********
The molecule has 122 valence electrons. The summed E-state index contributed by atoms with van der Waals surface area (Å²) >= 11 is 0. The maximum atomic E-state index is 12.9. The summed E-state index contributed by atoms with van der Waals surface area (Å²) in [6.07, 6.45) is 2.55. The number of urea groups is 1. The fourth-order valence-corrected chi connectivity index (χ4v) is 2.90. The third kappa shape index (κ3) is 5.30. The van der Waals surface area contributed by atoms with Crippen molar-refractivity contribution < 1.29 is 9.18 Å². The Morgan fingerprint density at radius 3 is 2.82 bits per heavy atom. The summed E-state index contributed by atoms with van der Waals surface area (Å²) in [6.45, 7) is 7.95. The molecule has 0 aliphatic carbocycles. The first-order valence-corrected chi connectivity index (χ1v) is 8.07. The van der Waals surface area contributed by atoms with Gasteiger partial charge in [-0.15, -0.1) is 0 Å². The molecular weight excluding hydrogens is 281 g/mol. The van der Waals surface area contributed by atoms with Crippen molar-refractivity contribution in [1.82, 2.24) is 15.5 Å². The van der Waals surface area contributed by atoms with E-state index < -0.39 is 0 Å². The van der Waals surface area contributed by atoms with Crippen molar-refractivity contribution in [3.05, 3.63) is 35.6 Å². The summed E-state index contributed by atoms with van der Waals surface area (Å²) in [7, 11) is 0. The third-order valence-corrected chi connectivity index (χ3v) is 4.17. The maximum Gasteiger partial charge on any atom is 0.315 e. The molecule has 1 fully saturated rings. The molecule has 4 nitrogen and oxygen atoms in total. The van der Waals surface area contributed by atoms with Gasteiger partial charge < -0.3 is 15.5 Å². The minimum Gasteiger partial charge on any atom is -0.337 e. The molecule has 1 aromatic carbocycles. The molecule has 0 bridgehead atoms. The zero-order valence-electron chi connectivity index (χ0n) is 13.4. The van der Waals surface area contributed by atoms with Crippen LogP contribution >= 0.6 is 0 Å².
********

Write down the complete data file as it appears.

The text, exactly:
The molecule has 122 valence electrons. The summed E-state index contributed by atoms with van der Waals surface area (Å²) >= 11 is 0. The maximum atomic E-state index is 12.9. The summed E-state index contributed by atoms with van der Waals surface area (Å²) in [6.07, 6.45) is 2.55. The number of urea groups is 1. The fourth-order valence-corrected chi connectivity index (χ4v) is 2.90. The third kappa shape index (κ3) is 5.30. The van der Waals surface area contributed by atoms with Crippen molar-refractivity contribution < 1.29 is 9.18 Å². The Morgan fingerprint density at radius 3 is 2.82 bits per heavy atom. The summed E-state index contributed by atoms with van der Waals surface area (Å²) in [6.45, 7) is 7.95. The molecule has 0 aliphatic carbocycles. The first-order valence-corrected chi connectivity index (χ1v) is 8.07. The van der Waals surface area contributed by atoms with Gasteiger partial charge in [-0.15, -0.1) is 0 Å². The molecular weight excluding hydrogens is 281 g/mol. The van der Waals surface area contributed by atoms with Crippen molar-refractivity contribution in [1.82, 2.24) is 15.5 Å². The van der Waals surface area contributed by atoms with E-state index < -0.39 is 0 Å². The van der Waals surface area contributed by atoms with Crippen molar-refractivity contribution in [3.05, 3.63) is 35.6 Å². The summed E-state index contributed by atoms with van der Waals surface area (Å²) in [7, 11) is 0. The third-order valence-corrected chi connectivity index (χ3v) is 4.17. The maximum Gasteiger partial charge on any atom is 0.315 e. The molecule has 1 fully saturated rings. The molecule has 4 nitrogen and oxygen atoms in total. The van der Waals surface area contributed by atoms with Gasteiger partial charge < -0.3 is 15.5 Å². The minimum Gasteiger partial charge on any atom is -0.337 e. The molecule has 1 aromatic carbocycles. The molecule has 0 bridgehead atoms. The zero-order valence-electron chi connectivity index (χ0n) is 13.4. The van der Waals surface area contributed by atoms with Crippen LogP contribution >= 0.6 is 0 Å².